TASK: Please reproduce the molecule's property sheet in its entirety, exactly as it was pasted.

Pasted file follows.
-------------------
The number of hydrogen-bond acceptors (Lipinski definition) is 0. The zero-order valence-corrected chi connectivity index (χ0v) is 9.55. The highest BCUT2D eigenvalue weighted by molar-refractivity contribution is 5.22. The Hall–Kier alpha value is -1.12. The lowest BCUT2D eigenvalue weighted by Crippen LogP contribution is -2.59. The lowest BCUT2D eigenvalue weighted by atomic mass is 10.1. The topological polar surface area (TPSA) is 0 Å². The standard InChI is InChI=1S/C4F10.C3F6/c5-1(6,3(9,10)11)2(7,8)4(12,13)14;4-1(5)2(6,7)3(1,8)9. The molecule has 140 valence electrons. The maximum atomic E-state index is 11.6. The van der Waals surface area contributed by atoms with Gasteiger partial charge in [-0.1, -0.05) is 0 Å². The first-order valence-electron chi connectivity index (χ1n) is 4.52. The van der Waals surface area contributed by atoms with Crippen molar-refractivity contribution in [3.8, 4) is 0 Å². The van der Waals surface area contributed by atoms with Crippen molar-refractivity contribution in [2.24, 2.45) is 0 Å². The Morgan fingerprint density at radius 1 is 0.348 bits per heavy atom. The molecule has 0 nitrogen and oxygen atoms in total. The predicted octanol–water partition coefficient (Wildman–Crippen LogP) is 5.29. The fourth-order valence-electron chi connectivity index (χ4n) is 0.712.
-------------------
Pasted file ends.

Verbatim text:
The number of hydrogen-bond acceptors (Lipinski definition) is 0. The zero-order valence-corrected chi connectivity index (χ0v) is 9.55. The highest BCUT2D eigenvalue weighted by molar-refractivity contribution is 5.22. The Hall–Kier alpha value is -1.12. The lowest BCUT2D eigenvalue weighted by Crippen LogP contribution is -2.59. The lowest BCUT2D eigenvalue weighted by atomic mass is 10.1. The topological polar surface area (TPSA) is 0 Å². The standard InChI is InChI=1S/C4F10.C3F6/c5-1(6,3(9,10)11)2(7,8)4(12,13)14;4-1(5)2(6,7)3(1,8)9. The molecule has 140 valence electrons. The maximum atomic E-state index is 11.6. The van der Waals surface area contributed by atoms with Gasteiger partial charge in [-0.1, -0.05) is 0 Å². The first-order valence-electron chi connectivity index (χ1n) is 4.52. The van der Waals surface area contributed by atoms with Crippen molar-refractivity contribution in [3.8, 4) is 0 Å². The van der Waals surface area contributed by atoms with Crippen molar-refractivity contribution in [2.24, 2.45) is 0 Å². The Morgan fingerprint density at radius 1 is 0.348 bits per heavy atom. The molecule has 0 nitrogen and oxygen atoms in total. The predicted octanol–water partition coefficient (Wildman–Crippen LogP) is 5.29. The fourth-order valence-electron chi connectivity index (χ4n) is 0.712.